Being a SOA Architect, it’s been a while since I had to code a Java Enterprise application (a.k.a J2EE or JEE application) but I am still very interested in maintaining an up to date knowledge of the technical advances in the Java Enterprise platform so that I can fully understand the design implications and the implementation opportunities presented by the platform’s new features.
Enterprise Java Beans 3 (EJB 3) is a major update to the JEE platform which debuts annotation based aspect-oriented configuration and provides new services for entity persistence and new bean types to handle things like timers and scheduling in enterprise applications. This is a new and very efficient approach but it’s very different to the deployment-descriptor based approach of J2EE. There are plenty of EJB tutorials and individual examples on the web, but if you want a fast but still comprehensive coverage I always think you get further with a decent guidebook in hand.
Richard M Reese’s “EJB 3.1 Cookbook” is just such a guide. It’s a quick whistle-stop tour of the EJB 3 platform and covers all the new bean’s and annotations and also covers related hot topics like Web-services using SOAP and REST.
My aspiration in reading this book was to get a quick technical refresher on Enterprise Java Beans and then put this newly obtained knowledge to the test with some additional coding for the my personal SOA reference platform.
Each chapter in the book details a specific part of the EJB technology set. The JEE topics covered by the book include:
- Session Beans (EJB’s)
- Message Driven Beans (MDB’s)
- EJB Persistence (Entity Beans with JPA)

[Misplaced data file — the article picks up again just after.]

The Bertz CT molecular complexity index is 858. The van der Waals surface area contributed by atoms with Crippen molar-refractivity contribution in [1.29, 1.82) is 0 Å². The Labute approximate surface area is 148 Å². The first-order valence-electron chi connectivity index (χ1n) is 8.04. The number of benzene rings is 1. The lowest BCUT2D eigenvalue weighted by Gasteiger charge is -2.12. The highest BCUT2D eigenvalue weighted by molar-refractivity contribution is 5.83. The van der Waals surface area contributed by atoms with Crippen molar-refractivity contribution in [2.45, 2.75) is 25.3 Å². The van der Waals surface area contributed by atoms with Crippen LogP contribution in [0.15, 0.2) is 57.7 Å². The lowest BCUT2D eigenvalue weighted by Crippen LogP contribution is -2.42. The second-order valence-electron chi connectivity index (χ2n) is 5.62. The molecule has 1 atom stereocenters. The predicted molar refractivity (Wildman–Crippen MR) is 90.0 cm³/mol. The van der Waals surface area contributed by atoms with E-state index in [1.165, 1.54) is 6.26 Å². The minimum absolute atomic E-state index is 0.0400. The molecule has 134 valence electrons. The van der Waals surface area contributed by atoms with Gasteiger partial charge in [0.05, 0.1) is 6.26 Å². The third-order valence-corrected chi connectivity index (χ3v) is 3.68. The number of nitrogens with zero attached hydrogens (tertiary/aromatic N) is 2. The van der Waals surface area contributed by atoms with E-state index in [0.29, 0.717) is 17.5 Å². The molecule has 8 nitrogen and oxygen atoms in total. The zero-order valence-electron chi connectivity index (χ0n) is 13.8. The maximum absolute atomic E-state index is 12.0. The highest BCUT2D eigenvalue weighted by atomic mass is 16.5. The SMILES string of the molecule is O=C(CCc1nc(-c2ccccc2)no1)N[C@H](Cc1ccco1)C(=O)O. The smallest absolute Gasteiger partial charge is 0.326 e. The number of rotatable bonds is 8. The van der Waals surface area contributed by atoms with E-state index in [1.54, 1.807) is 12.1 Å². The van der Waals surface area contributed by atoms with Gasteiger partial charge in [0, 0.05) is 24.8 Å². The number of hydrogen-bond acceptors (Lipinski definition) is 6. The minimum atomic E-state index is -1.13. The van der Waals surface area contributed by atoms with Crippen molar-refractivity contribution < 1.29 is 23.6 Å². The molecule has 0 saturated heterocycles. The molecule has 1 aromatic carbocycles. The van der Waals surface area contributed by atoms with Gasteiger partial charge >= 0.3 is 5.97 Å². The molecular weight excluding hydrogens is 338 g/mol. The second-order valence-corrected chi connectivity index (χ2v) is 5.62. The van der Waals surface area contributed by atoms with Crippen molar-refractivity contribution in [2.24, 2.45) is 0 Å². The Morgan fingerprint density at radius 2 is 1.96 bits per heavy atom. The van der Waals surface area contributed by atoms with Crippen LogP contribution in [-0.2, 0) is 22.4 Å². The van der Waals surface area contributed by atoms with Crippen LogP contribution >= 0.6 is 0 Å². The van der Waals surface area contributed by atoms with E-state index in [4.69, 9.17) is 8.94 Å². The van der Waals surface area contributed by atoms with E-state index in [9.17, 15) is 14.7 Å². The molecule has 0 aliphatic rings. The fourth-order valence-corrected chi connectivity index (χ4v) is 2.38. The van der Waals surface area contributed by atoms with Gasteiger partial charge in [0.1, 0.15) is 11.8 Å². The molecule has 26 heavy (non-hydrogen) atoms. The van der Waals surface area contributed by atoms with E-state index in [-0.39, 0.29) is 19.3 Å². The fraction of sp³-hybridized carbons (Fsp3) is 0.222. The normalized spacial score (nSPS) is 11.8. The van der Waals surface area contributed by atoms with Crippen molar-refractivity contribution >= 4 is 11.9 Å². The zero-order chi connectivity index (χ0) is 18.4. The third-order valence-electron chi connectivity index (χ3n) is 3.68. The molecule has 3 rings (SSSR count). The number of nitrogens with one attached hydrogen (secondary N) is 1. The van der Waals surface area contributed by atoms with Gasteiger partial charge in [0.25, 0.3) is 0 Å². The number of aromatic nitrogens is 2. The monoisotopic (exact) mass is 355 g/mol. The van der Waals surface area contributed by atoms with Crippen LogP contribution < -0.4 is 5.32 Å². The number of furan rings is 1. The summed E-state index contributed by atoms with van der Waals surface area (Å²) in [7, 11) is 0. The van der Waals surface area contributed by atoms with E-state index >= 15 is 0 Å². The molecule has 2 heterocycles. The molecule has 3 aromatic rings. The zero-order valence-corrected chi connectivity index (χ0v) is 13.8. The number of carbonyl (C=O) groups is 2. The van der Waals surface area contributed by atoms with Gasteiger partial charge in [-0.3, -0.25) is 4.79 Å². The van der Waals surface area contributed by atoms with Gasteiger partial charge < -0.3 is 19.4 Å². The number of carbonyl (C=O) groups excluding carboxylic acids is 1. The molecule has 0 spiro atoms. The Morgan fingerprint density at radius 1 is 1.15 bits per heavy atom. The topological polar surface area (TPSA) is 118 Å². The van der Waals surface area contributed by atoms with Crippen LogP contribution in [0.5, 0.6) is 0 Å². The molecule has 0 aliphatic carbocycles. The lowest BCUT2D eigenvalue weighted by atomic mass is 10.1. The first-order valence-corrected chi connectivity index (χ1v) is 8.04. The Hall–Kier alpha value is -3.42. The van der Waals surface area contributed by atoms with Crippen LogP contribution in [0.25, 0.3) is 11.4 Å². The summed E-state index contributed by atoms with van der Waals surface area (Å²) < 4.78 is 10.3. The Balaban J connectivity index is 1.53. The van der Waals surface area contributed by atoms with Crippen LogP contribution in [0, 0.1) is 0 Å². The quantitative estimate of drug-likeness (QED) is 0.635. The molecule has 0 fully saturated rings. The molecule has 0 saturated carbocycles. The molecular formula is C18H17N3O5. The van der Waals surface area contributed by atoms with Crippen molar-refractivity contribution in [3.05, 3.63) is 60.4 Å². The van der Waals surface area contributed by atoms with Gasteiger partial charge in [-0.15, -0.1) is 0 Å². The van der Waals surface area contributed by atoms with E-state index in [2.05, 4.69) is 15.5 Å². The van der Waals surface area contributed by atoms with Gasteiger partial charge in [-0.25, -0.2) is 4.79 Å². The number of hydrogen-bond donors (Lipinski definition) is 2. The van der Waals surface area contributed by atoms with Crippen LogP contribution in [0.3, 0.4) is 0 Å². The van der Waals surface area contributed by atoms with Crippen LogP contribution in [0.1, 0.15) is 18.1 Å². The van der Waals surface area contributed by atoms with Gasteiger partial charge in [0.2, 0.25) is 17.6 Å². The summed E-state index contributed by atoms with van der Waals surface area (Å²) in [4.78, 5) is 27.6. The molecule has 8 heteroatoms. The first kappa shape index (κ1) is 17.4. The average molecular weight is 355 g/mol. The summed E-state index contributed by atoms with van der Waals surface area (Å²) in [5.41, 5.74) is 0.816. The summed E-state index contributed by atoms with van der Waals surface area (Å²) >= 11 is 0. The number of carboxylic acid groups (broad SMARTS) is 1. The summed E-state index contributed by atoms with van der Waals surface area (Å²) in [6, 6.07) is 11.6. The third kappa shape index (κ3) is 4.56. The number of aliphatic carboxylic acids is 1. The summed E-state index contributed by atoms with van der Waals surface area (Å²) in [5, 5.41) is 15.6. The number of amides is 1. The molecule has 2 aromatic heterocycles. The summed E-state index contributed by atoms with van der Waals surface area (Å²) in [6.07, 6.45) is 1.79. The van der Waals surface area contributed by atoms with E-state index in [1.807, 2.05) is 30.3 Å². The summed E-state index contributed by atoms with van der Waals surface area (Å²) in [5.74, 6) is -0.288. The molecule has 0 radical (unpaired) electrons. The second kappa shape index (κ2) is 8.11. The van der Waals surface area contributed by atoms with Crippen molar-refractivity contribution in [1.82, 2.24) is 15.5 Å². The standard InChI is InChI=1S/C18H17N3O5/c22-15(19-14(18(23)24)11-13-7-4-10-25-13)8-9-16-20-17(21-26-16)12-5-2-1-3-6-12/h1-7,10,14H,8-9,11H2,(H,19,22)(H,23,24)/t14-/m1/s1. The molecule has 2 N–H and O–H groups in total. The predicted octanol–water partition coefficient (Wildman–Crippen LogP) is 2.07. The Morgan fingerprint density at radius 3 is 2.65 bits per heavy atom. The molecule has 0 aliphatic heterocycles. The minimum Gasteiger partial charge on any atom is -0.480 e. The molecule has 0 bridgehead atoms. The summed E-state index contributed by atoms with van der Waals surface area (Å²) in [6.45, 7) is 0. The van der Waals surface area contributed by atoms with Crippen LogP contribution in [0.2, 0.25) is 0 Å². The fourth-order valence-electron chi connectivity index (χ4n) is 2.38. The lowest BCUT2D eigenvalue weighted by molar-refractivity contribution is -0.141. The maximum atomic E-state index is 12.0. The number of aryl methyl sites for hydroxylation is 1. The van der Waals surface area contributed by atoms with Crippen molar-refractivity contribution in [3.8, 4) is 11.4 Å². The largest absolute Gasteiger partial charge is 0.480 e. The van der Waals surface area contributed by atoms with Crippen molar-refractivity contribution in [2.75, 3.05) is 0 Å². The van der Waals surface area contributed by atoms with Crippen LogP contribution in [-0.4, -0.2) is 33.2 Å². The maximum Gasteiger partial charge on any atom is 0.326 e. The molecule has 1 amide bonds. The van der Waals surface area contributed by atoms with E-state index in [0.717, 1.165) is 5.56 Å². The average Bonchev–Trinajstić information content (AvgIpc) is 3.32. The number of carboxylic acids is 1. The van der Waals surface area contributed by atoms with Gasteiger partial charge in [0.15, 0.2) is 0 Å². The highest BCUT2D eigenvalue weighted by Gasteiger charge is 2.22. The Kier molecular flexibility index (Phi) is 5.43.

- EJB Persistence Queries (JPQL)
- EJB Transactions
- EJB Security
- EJB Interceptors
- EJB Timer Services
- Web Services (JAX-WS, JAX-RS)
Each topic is split into a selection of individual technical ‘recipes’, each written using a predictable format as follows:
- “Getting ready” provides an overview of how the recipe works.
- “How to do it…” provides a full description of how to achieve the recipe’s objectives.
- “How it works…” explains how any code samples are pulled together and explains any code referenced in the previous section.
- “See also” identifies any other recipes that may include pertinent information to assist the reader in their understanding.
By following this format the book is astonishingly easy to read. The simple structure means you can plough through it quickly from cover to cover if you want to or you can dip into it for hints when faced with a specific coding challenge.
Usually, code based tutorials and discussions can be a real bind but in using this recipe format Richard has avoided the lengthy code samples that you often see (the ones that usually send me to sleep). Instead he uses a tightly focussed code highlighting technique to illustrate his salient points. It’s an approach that works really well for experienced coders or those like me who are just looking for a refresher. However, novices or those looking for lots of detail may need to look elsewhere because a certain amount of experience with enterprise level coding, application servers, IDE’s, build tools and testing tools is helpful but these topics are not covered in the book.
Overall this book works really well as a technical refresher and really makes it easy to get started with EJB 3.1 (especially if you’re already familiar with some aspects of the JEE platform).
The JEE platform itself has gained some very powerful and useful features and from a SOA implementation perspective, the addition of JAX-WS, JAX-RS and EJB Interceptors into the mix means that JEE is now a great platform for SOA implementing using either SOAP, REST or EJB components.
I’d definitely recommend this book to anyone who has some experience of Java EE and is interested in the technical advances of EJB 3.1 and the opportunities those new capabilities bring. However, if you’re a novice or you’re looking to get started with EJB for the first time, I’d image you’d be better served by a book that has designed with novices in mind.